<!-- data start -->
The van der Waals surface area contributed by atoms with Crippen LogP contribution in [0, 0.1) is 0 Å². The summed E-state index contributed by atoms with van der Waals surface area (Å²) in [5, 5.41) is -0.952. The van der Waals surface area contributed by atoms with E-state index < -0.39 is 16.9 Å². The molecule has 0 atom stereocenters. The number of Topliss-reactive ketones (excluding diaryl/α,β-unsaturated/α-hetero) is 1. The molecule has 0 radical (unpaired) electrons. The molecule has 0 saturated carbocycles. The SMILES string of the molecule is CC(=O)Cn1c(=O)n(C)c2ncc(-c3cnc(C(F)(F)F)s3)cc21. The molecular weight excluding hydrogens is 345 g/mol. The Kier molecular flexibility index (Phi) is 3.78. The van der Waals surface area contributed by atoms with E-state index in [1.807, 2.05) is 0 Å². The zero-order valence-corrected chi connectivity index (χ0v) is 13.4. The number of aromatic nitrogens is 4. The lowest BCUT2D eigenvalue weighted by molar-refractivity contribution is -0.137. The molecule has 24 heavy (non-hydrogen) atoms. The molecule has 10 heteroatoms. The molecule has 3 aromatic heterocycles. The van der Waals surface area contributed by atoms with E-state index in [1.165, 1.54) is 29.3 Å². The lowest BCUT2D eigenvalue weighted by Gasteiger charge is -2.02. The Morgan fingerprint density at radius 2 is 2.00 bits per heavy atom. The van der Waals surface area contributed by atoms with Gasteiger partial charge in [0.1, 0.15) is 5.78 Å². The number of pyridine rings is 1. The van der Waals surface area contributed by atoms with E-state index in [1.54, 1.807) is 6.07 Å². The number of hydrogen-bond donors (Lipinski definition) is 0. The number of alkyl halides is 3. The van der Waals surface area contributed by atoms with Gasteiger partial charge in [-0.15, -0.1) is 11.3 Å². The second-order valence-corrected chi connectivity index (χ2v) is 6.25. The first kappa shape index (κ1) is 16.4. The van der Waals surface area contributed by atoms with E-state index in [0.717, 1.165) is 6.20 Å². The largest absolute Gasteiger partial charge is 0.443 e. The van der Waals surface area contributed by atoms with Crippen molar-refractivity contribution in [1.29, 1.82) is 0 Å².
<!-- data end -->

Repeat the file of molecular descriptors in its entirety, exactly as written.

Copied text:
The van der Waals surface area contributed by atoms with Crippen LogP contribution in [0, 0.1) is 0 Å². The summed E-state index contributed by atoms with van der Waals surface area (Å²) in [5, 5.41) is -0.952. The van der Waals surface area contributed by atoms with E-state index < -0.39 is 16.9 Å². The molecule has 0 atom stereocenters. The number of Topliss-reactive ketones (excluding diaryl/α,β-unsaturated/α-hetero) is 1. The molecule has 0 radical (unpaired) electrons. The molecule has 0 saturated carbocycles. The SMILES string of the molecule is CC(=O)Cn1c(=O)n(C)c2ncc(-c3cnc(C(F)(F)F)s3)cc21. The molecular weight excluding hydrogens is 345 g/mol. The Kier molecular flexibility index (Phi) is 3.78. The van der Waals surface area contributed by atoms with E-state index in [1.807, 2.05) is 0 Å². The zero-order valence-corrected chi connectivity index (χ0v) is 13.4. The number of aromatic nitrogens is 4. The lowest BCUT2D eigenvalue weighted by molar-refractivity contribution is -0.137. The molecule has 24 heavy (non-hydrogen) atoms. The molecule has 10 heteroatoms. The molecule has 3 aromatic heterocycles. The van der Waals surface area contributed by atoms with E-state index in [1.165, 1.54) is 29.3 Å². The lowest BCUT2D eigenvalue weighted by Gasteiger charge is -2.02. The Morgan fingerprint density at radius 2 is 2.00 bits per heavy atom. The van der Waals surface area contributed by atoms with Gasteiger partial charge in [0.1, 0.15) is 5.78 Å². The number of pyridine rings is 1. The van der Waals surface area contributed by atoms with E-state index in [1.54, 1.807) is 6.07 Å². The number of hydrogen-bond donors (Lipinski definition) is 0. The number of alkyl halides is 3. The van der Waals surface area contributed by atoms with Gasteiger partial charge in [-0.15, -0.1) is 11.3 Å². The second-order valence-corrected chi connectivity index (χ2v) is 6.25. The first kappa shape index (κ1) is 16.4. The van der Waals surface area contributed by atoms with E-state index in [0.717, 1.165) is 6.20 Å². The largest absolute Gasteiger partial charge is 0.443 e. The van der Waals surface area contributed by atoms with Crippen molar-refractivity contribution in [1.29, 1.82) is 0 Å².